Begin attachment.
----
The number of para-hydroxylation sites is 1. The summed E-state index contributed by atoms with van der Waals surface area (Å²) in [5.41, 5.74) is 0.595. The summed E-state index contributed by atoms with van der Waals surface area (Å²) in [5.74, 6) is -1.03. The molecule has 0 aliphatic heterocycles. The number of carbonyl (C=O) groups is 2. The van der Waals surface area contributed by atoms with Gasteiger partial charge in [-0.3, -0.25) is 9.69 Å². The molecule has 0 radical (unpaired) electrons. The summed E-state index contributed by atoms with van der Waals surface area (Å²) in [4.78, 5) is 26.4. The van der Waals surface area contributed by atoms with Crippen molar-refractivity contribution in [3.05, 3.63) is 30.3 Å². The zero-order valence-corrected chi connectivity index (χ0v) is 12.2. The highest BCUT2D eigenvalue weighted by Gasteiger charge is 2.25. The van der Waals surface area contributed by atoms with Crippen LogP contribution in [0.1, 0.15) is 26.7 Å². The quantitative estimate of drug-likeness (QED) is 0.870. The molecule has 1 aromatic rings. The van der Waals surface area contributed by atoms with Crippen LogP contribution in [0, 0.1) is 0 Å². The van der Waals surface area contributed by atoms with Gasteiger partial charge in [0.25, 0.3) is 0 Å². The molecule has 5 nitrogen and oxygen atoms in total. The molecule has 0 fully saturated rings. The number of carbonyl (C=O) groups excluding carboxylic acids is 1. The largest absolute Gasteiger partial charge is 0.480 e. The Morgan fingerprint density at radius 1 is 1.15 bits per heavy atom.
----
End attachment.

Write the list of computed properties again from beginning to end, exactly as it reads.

The number of para-hydroxylation sites is 1. The summed E-state index contributed by atoms with van der Waals surface area (Å²) in [5.41, 5.74) is 0.595. The summed E-state index contributed by atoms with van der Waals surface area (Å²) in [5.74, 6) is -1.03. The molecule has 0 aliphatic heterocycles. The number of carbonyl (C=O) groups is 2. The van der Waals surface area contributed by atoms with Gasteiger partial charge in [-0.3, -0.25) is 9.69 Å². The molecule has 0 radical (unpaired) electrons. The summed E-state index contributed by atoms with van der Waals surface area (Å²) in [4.78, 5) is 26.4. The van der Waals surface area contributed by atoms with Crippen molar-refractivity contribution in [3.05, 3.63) is 30.3 Å². The zero-order valence-corrected chi connectivity index (χ0v) is 12.2. The highest BCUT2D eigenvalue weighted by Gasteiger charge is 2.25. The van der Waals surface area contributed by atoms with Crippen LogP contribution in [0.1, 0.15) is 26.7 Å². The quantitative estimate of drug-likeness (QED) is 0.870. The molecule has 1 aromatic rings. The van der Waals surface area contributed by atoms with Crippen LogP contribution in [0, 0.1) is 0 Å². The van der Waals surface area contributed by atoms with Gasteiger partial charge in [0.25, 0.3) is 0 Å². The molecule has 5 nitrogen and oxygen atoms in total. The molecule has 0 fully saturated rings. The number of carbonyl (C=O) groups excluding carboxylic acids is 1. The largest absolute Gasteiger partial charge is 0.480 e. The Morgan fingerprint density at radius 1 is 1.15 bits per heavy atom.